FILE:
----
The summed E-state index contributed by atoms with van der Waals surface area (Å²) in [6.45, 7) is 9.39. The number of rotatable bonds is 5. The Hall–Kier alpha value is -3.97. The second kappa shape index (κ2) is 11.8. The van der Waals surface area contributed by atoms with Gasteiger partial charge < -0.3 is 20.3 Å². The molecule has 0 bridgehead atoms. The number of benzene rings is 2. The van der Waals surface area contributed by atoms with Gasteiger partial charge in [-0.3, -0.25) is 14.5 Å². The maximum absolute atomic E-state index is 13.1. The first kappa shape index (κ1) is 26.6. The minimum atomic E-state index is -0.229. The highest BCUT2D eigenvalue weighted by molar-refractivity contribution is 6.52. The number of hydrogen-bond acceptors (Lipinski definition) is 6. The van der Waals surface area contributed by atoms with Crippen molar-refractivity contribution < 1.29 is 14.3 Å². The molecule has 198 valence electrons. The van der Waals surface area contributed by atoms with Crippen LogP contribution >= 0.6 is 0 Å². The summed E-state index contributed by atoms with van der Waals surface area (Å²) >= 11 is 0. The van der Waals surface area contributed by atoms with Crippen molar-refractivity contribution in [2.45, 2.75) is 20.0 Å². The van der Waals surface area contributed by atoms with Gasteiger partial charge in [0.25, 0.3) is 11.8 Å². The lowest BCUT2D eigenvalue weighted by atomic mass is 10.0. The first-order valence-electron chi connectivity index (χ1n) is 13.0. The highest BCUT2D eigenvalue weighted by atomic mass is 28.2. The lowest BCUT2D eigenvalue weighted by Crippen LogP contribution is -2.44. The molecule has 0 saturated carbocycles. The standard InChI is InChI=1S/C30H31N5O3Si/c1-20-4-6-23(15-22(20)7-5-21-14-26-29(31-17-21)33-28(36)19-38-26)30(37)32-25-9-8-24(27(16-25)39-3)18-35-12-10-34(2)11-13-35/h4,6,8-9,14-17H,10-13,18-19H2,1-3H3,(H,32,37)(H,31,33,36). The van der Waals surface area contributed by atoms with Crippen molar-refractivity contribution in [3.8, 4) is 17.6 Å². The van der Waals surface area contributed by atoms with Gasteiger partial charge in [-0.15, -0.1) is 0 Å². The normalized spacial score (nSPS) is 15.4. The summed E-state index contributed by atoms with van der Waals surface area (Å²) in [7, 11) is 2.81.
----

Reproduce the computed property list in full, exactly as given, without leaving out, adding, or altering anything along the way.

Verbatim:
The summed E-state index contributed by atoms with van der Waals surface area (Å²) in [6.45, 7) is 9.39. The number of rotatable bonds is 5. The Hall–Kier alpha value is -3.97. The second kappa shape index (κ2) is 11.8. The van der Waals surface area contributed by atoms with Gasteiger partial charge < -0.3 is 20.3 Å². The molecule has 0 bridgehead atoms. The number of benzene rings is 2. The van der Waals surface area contributed by atoms with Gasteiger partial charge in [-0.3, -0.25) is 14.5 Å². The maximum absolute atomic E-state index is 13.1. The first kappa shape index (κ1) is 26.6. The minimum atomic E-state index is -0.229. The highest BCUT2D eigenvalue weighted by molar-refractivity contribution is 6.52. The number of hydrogen-bond acceptors (Lipinski definition) is 6. The van der Waals surface area contributed by atoms with Crippen molar-refractivity contribution < 1.29 is 14.3 Å². The molecule has 198 valence electrons. The van der Waals surface area contributed by atoms with Crippen LogP contribution >= 0.6 is 0 Å². The summed E-state index contributed by atoms with van der Waals surface area (Å²) >= 11 is 0. The van der Waals surface area contributed by atoms with Crippen molar-refractivity contribution in [2.45, 2.75) is 20.0 Å². The van der Waals surface area contributed by atoms with Gasteiger partial charge in [0.25, 0.3) is 11.8 Å². The lowest BCUT2D eigenvalue weighted by atomic mass is 10.0. The first-order valence-electron chi connectivity index (χ1n) is 13.0. The highest BCUT2D eigenvalue weighted by atomic mass is 28.2. The lowest BCUT2D eigenvalue weighted by Crippen LogP contribution is -2.44. The molecule has 0 saturated carbocycles. The standard InChI is InChI=1S/C30H31N5O3Si/c1-20-4-6-23(15-22(20)7-5-21-14-26-29(31-17-21)33-28(36)19-38-26)30(37)32-25-9-8-24(27(16-25)39-3)18-35-12-10-34(2)11-13-35/h4,6,8-9,14-17H,10-13,18-19H2,1-3H3,(H,32,37)(H,31,33,36). The van der Waals surface area contributed by atoms with Crippen molar-refractivity contribution in [3.8, 4) is 17.6 Å². The van der Waals surface area contributed by atoms with Gasteiger partial charge in [-0.15, -0.1) is 0 Å². The normalized spacial score (nSPS) is 15.4. The summed E-state index contributed by atoms with van der Waals surface area (Å²) in [7, 11) is 2.81.